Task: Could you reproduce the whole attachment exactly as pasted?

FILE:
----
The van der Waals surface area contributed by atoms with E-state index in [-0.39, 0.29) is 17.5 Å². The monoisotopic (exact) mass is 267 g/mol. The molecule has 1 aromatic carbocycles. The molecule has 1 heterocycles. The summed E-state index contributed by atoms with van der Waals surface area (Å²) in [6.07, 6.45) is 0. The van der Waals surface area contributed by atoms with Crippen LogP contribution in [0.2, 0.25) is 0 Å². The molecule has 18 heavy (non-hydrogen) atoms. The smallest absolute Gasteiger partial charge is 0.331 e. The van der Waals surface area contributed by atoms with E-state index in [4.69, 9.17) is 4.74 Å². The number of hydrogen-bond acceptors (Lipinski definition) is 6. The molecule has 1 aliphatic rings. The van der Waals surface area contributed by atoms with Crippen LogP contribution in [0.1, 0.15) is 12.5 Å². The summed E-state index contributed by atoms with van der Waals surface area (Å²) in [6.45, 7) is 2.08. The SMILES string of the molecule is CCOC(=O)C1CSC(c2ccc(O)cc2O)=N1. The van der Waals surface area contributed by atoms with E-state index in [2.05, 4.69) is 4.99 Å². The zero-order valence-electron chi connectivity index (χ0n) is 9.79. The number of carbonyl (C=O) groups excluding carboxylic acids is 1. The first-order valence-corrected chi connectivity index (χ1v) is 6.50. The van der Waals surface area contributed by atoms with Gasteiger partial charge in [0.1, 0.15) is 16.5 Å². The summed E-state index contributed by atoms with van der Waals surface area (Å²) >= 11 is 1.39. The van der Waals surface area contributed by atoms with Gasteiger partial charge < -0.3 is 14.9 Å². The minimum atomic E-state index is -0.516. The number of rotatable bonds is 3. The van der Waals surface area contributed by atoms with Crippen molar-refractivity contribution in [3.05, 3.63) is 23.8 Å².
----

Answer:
The van der Waals surface area contributed by atoms with E-state index in [-0.39, 0.29) is 17.5 Å². The monoisotopic (exact) mass is 267 g/mol. The molecule has 1 aromatic carbocycles. The molecule has 1 heterocycles. The summed E-state index contributed by atoms with van der Waals surface area (Å²) in [6.07, 6.45) is 0. The van der Waals surface area contributed by atoms with Crippen LogP contribution in [0.2, 0.25) is 0 Å². The molecule has 18 heavy (non-hydrogen) atoms. The smallest absolute Gasteiger partial charge is 0.331 e. The van der Waals surface area contributed by atoms with E-state index in [4.69, 9.17) is 4.74 Å². The number of hydrogen-bond acceptors (Lipinski definition) is 6. The molecule has 1 aliphatic rings. The van der Waals surface area contributed by atoms with Crippen LogP contribution in [0.1, 0.15) is 12.5 Å². The summed E-state index contributed by atoms with van der Waals surface area (Å²) in [6.45, 7) is 2.08. The SMILES string of the molecule is CCOC(=O)C1CSC(c2ccc(O)cc2O)=N1. The van der Waals surface area contributed by atoms with E-state index in [2.05, 4.69) is 4.99 Å². The zero-order valence-electron chi connectivity index (χ0n) is 9.79. The number of carbonyl (C=O) groups excluding carboxylic acids is 1. The first-order valence-corrected chi connectivity index (χ1v) is 6.50. The van der Waals surface area contributed by atoms with Gasteiger partial charge in [0.1, 0.15) is 16.5 Å². The summed E-state index contributed by atoms with van der Waals surface area (Å²) >= 11 is 1.39. The van der Waals surface area contributed by atoms with Gasteiger partial charge < -0.3 is 14.9 Å². The minimum atomic E-state index is -0.516. The number of rotatable bonds is 3. The van der Waals surface area contributed by atoms with Crippen molar-refractivity contribution in [3.05, 3.63) is 23.8 Å².